March 29, 2012
Noting the importance of social marketing interventions in developing nations, "Both increasing use and shifting users from receiving subsidized condoms need to be pursued using a Total Market Approach (TMA)," said the study authors. They reviewed the performance of social marketing through a cross-country comparison of condom use, equity, and market share, plus a case study illustrating how TMA can be applied.
Demographic and health survey data from 1998 to 2007 provided condom use trends, concentration indices, and sources of supply by gender for 11 countries in Africa. Service delivery information and market research provided market share data for the review period. For the case study, two-yearly surveys (2001-09) were the source for condom trends, and retail audit data (2007-09) provided sustainability data.
Among women, condom use with a non-marital, non-cohabitating partner increased significantly in seven of 11 countries. For men, an increase in condom use was seen in five of 11 countries. Equity improved for men in five countries and was achieved in two; for women, equity improved in three. Most participants obtained condoms from shops and pharmacies; social marketing was the primary supply source. Data from Kenya were informative for TMA, demonstrating improvements in condom use over time, but sustainability results were mixed and equity was not measured. Overall market value and number of brands increased; however, subsidies increased over time.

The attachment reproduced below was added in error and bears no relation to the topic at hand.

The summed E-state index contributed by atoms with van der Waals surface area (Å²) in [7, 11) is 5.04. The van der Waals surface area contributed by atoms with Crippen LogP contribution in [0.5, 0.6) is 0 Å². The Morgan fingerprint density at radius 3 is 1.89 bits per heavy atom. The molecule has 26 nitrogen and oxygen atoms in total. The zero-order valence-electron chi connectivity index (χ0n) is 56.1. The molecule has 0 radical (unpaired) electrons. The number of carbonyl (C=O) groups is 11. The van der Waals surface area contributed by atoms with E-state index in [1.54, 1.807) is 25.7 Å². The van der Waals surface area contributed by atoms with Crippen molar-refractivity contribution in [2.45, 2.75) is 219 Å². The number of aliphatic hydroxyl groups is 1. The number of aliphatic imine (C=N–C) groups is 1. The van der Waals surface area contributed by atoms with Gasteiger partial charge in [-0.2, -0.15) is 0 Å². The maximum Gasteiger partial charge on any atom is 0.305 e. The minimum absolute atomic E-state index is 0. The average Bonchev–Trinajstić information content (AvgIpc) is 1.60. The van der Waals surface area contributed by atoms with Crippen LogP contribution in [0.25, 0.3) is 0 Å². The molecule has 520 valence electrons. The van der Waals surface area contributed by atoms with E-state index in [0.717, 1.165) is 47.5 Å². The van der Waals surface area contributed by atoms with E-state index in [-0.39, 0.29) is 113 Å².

"Condom social marketing interventions have advanced and achieved the goals of improving use and making condoms available in the private sector," the authors concluded. "It is time to manage interventions and influence markets to improve equity and sustainability."